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  • Marcus Crawshaw

The Direct To Consumer Model… Is There More Value Here Than Meets The Eye?

Over the next five to ten years the way we consume/shop will continue to be influenced by the use of technology. You do not have to be a rocket scientist to figure this out. This idea though has somewhat rocked the investment community as the “professionals” ascertain the impact technology will have on companies. More to the point, will companies be able to navigate this transition from their existing sales structure to a new direct to consumer model while maintaining their sales and/or profits? Remember, stock market participants do not like uncertainty and this is definitely causing some consternation.


Well, with our long-term view on all things investing, maybe the market pros are missing something here…. Something BIG! Well, actually, they are missing two BIG positives of a direct to consumer model that will far outweigh any “loss” in customers due to a change in sales channel. First, needless to say, if a manufacturer is selling their wares to the end consumer directly, they cut out the middleman and should earn more money. This, we are sure, most people (investors or not) realize. But the second positive seems to be lost on many. It is the direct connection the manufacturer now has with you, the consumer, when they sell their product directly to you.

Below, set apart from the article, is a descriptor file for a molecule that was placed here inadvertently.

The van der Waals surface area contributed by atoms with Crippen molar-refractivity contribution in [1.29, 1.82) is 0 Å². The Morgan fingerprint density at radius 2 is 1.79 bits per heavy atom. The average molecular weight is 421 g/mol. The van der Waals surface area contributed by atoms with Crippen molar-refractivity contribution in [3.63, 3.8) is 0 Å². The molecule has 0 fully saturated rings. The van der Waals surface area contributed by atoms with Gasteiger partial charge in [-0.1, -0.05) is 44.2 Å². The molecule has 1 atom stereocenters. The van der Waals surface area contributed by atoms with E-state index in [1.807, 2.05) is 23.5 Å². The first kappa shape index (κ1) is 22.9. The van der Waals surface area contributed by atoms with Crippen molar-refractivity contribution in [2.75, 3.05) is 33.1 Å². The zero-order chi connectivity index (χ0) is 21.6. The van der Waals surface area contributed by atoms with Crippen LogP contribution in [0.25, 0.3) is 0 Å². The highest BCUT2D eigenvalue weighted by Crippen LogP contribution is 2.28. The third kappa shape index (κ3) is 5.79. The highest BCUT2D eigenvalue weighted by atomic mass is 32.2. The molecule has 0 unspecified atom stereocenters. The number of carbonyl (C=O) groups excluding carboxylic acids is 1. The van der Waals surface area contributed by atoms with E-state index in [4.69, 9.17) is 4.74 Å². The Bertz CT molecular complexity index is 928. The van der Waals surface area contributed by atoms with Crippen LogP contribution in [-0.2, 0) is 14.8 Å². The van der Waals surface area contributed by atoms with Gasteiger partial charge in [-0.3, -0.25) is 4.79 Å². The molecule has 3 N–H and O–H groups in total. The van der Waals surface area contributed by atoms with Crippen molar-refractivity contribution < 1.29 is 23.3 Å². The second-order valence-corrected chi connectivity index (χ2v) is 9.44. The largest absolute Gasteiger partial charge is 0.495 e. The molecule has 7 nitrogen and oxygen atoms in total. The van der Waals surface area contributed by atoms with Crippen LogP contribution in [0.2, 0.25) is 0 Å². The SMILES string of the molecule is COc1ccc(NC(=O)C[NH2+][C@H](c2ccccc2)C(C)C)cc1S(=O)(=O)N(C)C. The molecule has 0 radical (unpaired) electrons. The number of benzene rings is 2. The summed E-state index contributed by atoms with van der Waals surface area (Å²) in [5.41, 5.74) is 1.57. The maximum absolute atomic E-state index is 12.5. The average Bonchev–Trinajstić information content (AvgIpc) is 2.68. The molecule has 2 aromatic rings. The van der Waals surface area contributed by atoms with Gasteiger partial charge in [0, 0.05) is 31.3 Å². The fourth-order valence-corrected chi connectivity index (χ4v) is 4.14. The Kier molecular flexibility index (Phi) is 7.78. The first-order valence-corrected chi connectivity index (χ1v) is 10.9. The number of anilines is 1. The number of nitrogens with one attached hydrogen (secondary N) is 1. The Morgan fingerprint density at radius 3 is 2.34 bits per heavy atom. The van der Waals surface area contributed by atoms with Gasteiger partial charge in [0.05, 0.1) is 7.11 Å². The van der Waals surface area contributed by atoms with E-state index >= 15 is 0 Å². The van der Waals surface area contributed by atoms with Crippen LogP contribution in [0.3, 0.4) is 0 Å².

Take a company like Nike. They currently sell their apparel via retailers, Nike stores, and online (both Nike.com and other websites). When they sell through a retailer, all they know is that they sold a pair of shoes through that retailer. Great, Nike made a couple of bucks. Now, when Nike sells that same pair of shoes directly to you, they now have the potential to know who you are, where you live, your age, your shoe preference, etc. And as you continue to buy from Nike directly, they will know your purchase history!


The value the direct approach brings to a company that has a long-term vision / plan is somewhat immeasurable at this point. In a nutshell, when Nike sells a pair of shoes via a retailer, they’ve sold some shoes and now have to find who to sell the next pair to. When they sell those same shoes directly to you, they now have the opportunity to develop a relationship with you and figure out how to sell to you specifically, your next pair of shoes. This should be easier as they will have more data on you and will also have many more triggers they can pull to get you to buy more Nike gear.


Technology is only going to get smarter and make it easier for companies to harness a direct relationship with their customers. Quite frankly, it’s a gamechanger when you see it with a wide lens. Nike is just one example. There are many more across a number of industries. A company with a loyal customer base and a differentiating product has immense opportunity to build a better business.

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